March 11, 2016 by Jacob Freedman
Don’t quite call it a breakthrough. Instead, view USC Basketball’s 2015-16 campaign as leaping up two stairs at a time on an unfinished journey to where the Trojans can aspire to be. A 21-12 USC squad will in all likelihood find jubilation on Selection Sunday, notching the program’s first NCAA berth in five years after winning 10 games in a Pac-12 conference likely sending seven teams to the Big dance. The buck doesn’t stop there.
The current cast of Galen Center competitors has a chance to be remembered as not just the team that slammed and sniped the Trojans out of a four-year funk, but the pioneers that blazed a trail for USC to join Oregon and Arizona atop the Pac-12 mountain. The foundation is set; the next step is for the Trojans to build themselves into an annual powerhouse.
Through the first three-quarters of the season, it looked like the Trojans would be ‘Extreme Makeover: College Hoops Edition’ and flip from 20 losses to a Top 20 ranking. Blitzing opponents with a fast-pace, flashy style, a 7-3 Pac-12 start included brief stays atop the conference as well in AP Top 25 poll. A 3-7 slide in the season’s final 27 days took wind out of the sails of Trojan hype, but 21 wins was the program’s most since 2008-09. For Andy Enfield, the nine-win boost is more than enough proof for the pudding. “I think we’ve turned quite a few corners,” the third-year head coach said following USC’s 80-72 loss to No. 12 Utah in the Pac-12 Tournament quarterfinals. “In fact, we might be circling right now.” He’s right.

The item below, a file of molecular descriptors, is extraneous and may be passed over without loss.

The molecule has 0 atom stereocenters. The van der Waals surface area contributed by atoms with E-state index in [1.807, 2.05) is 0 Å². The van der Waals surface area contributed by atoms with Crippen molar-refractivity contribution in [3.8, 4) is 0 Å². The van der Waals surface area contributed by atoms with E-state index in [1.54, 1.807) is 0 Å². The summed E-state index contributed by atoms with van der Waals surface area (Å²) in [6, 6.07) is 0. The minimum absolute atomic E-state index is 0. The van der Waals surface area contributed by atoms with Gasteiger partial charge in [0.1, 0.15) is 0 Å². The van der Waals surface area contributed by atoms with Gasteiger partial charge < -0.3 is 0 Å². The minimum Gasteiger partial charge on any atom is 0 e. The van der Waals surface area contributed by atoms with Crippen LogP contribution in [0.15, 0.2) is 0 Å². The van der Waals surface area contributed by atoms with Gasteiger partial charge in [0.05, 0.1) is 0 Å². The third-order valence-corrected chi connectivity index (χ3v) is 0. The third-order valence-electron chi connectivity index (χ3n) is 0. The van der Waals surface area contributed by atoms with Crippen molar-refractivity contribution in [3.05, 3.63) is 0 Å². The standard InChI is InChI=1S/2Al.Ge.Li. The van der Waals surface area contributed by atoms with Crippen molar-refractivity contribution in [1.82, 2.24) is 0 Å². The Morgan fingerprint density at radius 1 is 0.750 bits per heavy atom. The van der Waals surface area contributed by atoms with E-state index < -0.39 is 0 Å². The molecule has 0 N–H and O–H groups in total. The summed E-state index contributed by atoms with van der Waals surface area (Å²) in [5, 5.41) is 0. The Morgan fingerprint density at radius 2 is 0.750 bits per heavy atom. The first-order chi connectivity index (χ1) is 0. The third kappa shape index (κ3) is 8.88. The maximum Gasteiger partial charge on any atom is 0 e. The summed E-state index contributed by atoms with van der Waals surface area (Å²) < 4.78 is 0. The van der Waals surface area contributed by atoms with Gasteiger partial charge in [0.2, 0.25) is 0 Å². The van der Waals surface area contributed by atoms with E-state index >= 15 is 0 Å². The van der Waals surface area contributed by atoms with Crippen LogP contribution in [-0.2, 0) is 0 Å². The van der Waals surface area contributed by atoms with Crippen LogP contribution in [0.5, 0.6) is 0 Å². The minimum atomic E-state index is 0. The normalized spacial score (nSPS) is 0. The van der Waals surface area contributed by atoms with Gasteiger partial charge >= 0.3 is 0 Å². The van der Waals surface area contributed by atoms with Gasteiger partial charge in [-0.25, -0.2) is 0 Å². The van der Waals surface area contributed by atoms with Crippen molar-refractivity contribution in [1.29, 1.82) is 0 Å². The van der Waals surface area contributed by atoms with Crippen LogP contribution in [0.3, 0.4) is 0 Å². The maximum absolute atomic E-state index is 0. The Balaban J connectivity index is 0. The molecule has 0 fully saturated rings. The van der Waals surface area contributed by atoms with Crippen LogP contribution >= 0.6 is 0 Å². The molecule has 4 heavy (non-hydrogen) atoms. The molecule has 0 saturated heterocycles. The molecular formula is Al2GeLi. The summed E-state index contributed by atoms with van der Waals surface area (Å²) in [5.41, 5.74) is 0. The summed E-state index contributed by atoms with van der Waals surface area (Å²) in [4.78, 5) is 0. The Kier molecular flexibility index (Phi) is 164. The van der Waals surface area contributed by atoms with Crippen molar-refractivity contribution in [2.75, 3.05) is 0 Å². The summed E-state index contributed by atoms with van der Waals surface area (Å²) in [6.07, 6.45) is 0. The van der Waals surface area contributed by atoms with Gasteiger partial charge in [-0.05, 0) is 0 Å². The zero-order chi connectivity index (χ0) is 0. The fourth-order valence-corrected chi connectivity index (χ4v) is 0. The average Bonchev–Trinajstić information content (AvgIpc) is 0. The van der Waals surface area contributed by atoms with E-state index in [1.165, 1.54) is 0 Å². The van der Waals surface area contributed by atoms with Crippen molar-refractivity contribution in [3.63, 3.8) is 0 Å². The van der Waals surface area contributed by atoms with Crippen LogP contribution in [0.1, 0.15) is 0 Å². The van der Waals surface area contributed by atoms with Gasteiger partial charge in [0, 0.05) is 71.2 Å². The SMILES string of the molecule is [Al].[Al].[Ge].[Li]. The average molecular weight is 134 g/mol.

In three months alone, USC had more wins to circle than the program’s previous three years combined. Those in the building won’t soon forget a truly epic quadruple overtime saga of a victory over Arizona, while the Trojans looked lost in the water for 30 minutes against Colorado before boat-racing their way past a 15-point second-half deficit for a crucial late-season triumph. Toss in three smackdowns of UCLA, by an average of 19 points for USC’s first three-win season over the Bruins since 1954, and this team did enough to raise eyebrows and put the college basketball world on notice. “When we beat Wichita State, I think that turned a lot of heads of where we’re at as a program right now,” junior guard Katin Reinhardt said. “We just kept the momentum going. Beat Arizona and beat teams that not a lot of people thought we were going to.”
Therein lies the tantalizing part for the Trojans. This season was a breath of fresh air, yet it’s not only fair, but necessary to poke holes in the campaign. Just as the Trojan football faithful expect the team to handle every Pac-12 squad not named Stanford, Oregon or UCLA, it’s reasonable to set a bar for USC’s hardwood adversaries.